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John selects records for the Festive 50John Peel's annual rundown of listeners' fifty favourite tracks of the year, 'The John Peel Festive 50' became a Christmas institution more loved than fairy lights and Christmas crackers.

Listeners of John's Radio 1 show picked the chart by voting for their three favourite tracks of the year before the end of November. The Festive 50 were then played on air.

John originally let listeners choose their all-time favourite three tracks for the 1976 chart. The Beatles, The Doors and Jimi Hendrix all cropped up in the run-down, even though the Beatles had split up and The Doors' lead singer Jim Morrison and Jimi Hendrix were dead by then. John counted the listeners' votes and compiled the chart himself.

He told the NME:

"It's really just me marking every single vote down in a ledger. There is obviously the temptation to slip something in that I like, especially if it's just outside the 50, and something crap has gone above it. But I have a very workman-like brain so it just wouldn't be on to fix it."

The all-time Festive 50 that first aired in 1976 was replaced by a year-only chart in 1982, but was briefly revived for the Millennium.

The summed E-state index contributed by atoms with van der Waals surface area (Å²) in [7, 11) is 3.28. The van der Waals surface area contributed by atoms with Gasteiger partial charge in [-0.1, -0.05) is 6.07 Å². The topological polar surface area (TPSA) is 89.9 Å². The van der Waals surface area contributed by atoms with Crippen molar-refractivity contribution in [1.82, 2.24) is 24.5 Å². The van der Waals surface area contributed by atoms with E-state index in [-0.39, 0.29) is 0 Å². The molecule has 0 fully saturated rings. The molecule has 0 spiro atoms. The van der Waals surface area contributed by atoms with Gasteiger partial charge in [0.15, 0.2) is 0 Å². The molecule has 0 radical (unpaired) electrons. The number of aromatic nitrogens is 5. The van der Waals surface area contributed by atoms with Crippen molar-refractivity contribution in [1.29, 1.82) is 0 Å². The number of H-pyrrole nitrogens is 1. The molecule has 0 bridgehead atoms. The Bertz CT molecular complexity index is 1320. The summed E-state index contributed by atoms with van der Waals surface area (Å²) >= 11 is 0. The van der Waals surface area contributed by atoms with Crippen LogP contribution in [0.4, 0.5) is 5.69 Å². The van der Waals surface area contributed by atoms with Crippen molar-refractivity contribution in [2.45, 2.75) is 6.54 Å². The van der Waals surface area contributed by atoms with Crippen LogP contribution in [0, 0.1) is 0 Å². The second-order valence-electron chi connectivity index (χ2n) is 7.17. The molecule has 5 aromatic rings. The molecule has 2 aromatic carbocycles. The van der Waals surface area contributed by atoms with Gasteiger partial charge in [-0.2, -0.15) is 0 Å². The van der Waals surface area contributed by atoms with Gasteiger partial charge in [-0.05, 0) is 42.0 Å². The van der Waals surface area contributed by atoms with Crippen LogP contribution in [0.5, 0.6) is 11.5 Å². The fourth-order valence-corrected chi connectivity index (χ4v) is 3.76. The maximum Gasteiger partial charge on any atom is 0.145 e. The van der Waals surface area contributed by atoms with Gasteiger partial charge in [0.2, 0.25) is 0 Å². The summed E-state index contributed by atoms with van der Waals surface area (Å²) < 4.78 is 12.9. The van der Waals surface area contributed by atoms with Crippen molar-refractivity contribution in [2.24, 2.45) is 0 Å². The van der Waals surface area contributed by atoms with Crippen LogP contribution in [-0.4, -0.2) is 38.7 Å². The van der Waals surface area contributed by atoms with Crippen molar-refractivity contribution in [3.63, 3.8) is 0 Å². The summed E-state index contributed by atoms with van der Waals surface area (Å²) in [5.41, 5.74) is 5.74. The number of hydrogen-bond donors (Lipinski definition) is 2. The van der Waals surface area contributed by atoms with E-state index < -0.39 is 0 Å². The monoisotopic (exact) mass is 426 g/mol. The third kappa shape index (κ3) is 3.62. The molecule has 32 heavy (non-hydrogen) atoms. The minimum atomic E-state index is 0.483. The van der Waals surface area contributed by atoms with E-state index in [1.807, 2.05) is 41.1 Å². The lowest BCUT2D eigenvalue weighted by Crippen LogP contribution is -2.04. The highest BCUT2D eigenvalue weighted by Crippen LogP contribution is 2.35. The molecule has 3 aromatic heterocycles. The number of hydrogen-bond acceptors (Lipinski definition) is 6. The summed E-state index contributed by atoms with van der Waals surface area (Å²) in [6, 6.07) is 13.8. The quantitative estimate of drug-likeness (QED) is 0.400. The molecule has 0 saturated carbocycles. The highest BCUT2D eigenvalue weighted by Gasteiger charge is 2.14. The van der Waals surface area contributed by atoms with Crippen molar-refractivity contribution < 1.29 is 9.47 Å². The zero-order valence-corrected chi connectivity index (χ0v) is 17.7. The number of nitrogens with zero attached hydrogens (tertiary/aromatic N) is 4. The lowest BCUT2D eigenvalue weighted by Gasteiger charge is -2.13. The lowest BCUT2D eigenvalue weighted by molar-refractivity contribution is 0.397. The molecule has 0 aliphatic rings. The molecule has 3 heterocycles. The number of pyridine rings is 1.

By 1986, the chart was overstuffed with listeners' top tracks of the year. John didn't like this at all, even though it contained many of his favourite artists, including seven tracks from The Smiths, seven by The Fall and four from The Wedding Present, as he felt that it was too predictable and unadventurous.

John wasn't always happy with what the listeners voted for and he was quoted as saying that he felt there were too many "white boys with guitars" making an appearance on the countdown.

The Festive 50 of 1991 was also known as the 'Phantom 50', because despite being voted for by listeners, it was not compiled by John until later in the year. This was because Nirvana's "Smells Like Teen Spirit" predictably topped the chart, which featured none of the emerging rave and hardcore sounds John had featured and supported on that year's show.

The 1991 chart did eventually creep on to the air, however, but not until 1993. John played one track from the Festive 50 per show until the countdown was eventually complete.

The Phantom 50 wasn't the only hiccough in the annual chart's broadcast. In 1997, Peel broadcast only a 'Pretty Festive 31'. He had originally said that there wouldn't be a Festive 50 that year due to the lack of airtime that he had been given around Christmas, but listeners demanded one so he agreed to play a shortened version based on telephone votes. Cornershop's Brimful Of Asha came in at No 1.

Despite not always being too keen on the music his listeners voted for in the Festive 50, John admitted that he'd find it almost impossible to compile a list of his top three songs of the year himself, "I couldn't get any fewer than a list of 250," he said.

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